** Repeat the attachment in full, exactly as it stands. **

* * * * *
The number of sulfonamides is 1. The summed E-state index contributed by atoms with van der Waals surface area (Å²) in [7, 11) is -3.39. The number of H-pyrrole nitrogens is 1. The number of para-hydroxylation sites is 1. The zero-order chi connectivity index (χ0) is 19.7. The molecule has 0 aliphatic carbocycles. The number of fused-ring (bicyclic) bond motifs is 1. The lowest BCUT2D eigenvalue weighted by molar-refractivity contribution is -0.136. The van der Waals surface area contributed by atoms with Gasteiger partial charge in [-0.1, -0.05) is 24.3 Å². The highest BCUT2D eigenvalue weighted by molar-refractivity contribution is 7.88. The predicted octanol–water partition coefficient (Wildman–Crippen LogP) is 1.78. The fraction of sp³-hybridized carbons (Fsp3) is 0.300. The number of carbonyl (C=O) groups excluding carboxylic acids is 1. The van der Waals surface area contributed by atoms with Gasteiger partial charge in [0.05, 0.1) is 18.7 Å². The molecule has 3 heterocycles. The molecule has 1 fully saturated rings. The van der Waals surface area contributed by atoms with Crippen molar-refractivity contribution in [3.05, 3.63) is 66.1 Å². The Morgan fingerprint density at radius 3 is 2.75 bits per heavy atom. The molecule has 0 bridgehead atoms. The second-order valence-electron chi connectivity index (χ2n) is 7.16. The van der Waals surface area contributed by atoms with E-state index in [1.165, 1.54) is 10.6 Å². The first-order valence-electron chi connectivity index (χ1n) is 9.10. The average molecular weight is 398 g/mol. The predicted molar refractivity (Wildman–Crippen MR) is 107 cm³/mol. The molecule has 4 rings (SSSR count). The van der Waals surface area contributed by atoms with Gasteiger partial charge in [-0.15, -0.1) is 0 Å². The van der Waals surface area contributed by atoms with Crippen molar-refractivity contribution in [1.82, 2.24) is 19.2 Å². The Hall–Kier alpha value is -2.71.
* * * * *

The number of sulfonamides is 1. The summed E-state index contributed by atoms with van der Waals surface area (Å²) in [7, 11) is -3.39. The number of H-pyrrole nitrogens is 1. The number of para-hydroxylation sites is 1. The zero-order chi connectivity index (χ0) is 19.7. The molecule has 0 aliphatic carbocycles. The number of fused-ring (bicyclic) bond motifs is 1. The lowest BCUT2D eigenvalue weighted by molar-refractivity contribution is -0.136. The van der Waals surface area contributed by atoms with Gasteiger partial charge in [-0.1, -0.05) is 24.3 Å². The highest BCUT2D eigenvalue weighted by molar-refractivity contribution is 7.88. The predicted octanol–water partition coefficient (Wildman–Crippen LogP) is 1.78. The fraction of sp³-hybridized carbons (Fsp3) is 0.300. The number of carbonyl (C=O) groups excluding carboxylic acids is 1. The van der Waals surface area contributed by atoms with Gasteiger partial charge in [0.05, 0.1) is 18.7 Å². The molecule has 3 heterocycles. The molecule has 1 fully saturated rings. The van der Waals surface area contributed by atoms with Crippen molar-refractivity contribution in [3.05, 3.63) is 66.1 Å². The Morgan fingerprint density at radius 3 is 2.75 bits per heavy atom. The molecule has 0 bridgehead atoms. The second-order valence-electron chi connectivity index (χ2n) is 7.16. The van der Waals surface area contributed by atoms with E-state index in [1.165, 1.54) is 10.6 Å². The first-order valence-electron chi connectivity index (χ1n) is 9.10. The average molecular weight is 398 g/mol. The predicted molar refractivity (Wildman–Crippen MR) is 107 cm³/mol. The molecule has 4 rings (SSSR count). The van der Waals surface area contributed by atoms with Gasteiger partial charge in [-0.15, -0.1) is 0 Å². The van der Waals surface area contributed by atoms with Crippen molar-refractivity contribution in [1.82, 2.24) is 19.2 Å². The Hall–Kier alpha value is -2.71.